“This is the shape of the leaf”
by Conrad Aiken (1889-1973)
This is the shape of the leaf, and this of the flower,
And this the pale bole of the tree
Which watches its bough in a pool of unwavering water
In a land we never shall see.
The thrush on the bough is silent, the dew falls softly,
In the evening is hardly a sound.
And the three beautiful pilgrims who come here together
Touch lightly the dust of the ground.
Touch it with feet that trouble the dust but as wings do,
Come shyly together, are still,
Like dancers who wait in a pause of the music, for music
The exquisite silence to fill.
This is the thought of the first, and this of the second,
And this the grave thought of the third:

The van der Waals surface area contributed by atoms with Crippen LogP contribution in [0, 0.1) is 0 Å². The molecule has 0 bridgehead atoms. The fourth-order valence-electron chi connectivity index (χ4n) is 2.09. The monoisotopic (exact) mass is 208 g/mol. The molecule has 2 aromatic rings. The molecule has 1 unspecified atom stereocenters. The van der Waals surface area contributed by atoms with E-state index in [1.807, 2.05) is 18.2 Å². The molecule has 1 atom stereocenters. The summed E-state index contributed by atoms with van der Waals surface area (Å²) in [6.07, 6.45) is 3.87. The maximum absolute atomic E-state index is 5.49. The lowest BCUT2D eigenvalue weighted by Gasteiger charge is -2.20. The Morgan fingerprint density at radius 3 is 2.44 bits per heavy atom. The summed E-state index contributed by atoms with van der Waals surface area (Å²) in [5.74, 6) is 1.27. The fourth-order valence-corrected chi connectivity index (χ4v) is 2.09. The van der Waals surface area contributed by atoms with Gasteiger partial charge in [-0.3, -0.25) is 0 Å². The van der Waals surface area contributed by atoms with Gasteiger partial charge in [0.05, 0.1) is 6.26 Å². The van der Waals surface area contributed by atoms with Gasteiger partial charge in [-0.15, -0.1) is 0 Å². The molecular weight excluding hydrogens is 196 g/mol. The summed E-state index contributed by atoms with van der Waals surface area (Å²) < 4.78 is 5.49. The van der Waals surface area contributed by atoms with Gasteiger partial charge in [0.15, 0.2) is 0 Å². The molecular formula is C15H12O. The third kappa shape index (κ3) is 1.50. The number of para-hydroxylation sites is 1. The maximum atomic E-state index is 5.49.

‛Linger we thus for a moment, palely expectant,
And silence will end, and the bird
‛Sing the pure phrase, sweet phrase, clear phrase in the twilight
To fill the blue bell of the world;
And we, who on music so leaflike have drifted together,
Leaflike apart shall be whirled
‛Into what but the beauty of silence, silence forever?’ . . .
. . . This is the shape of the tree,
And the flower, and the leaf, and the three pale beautiful pilgrims:
This is what you are to me.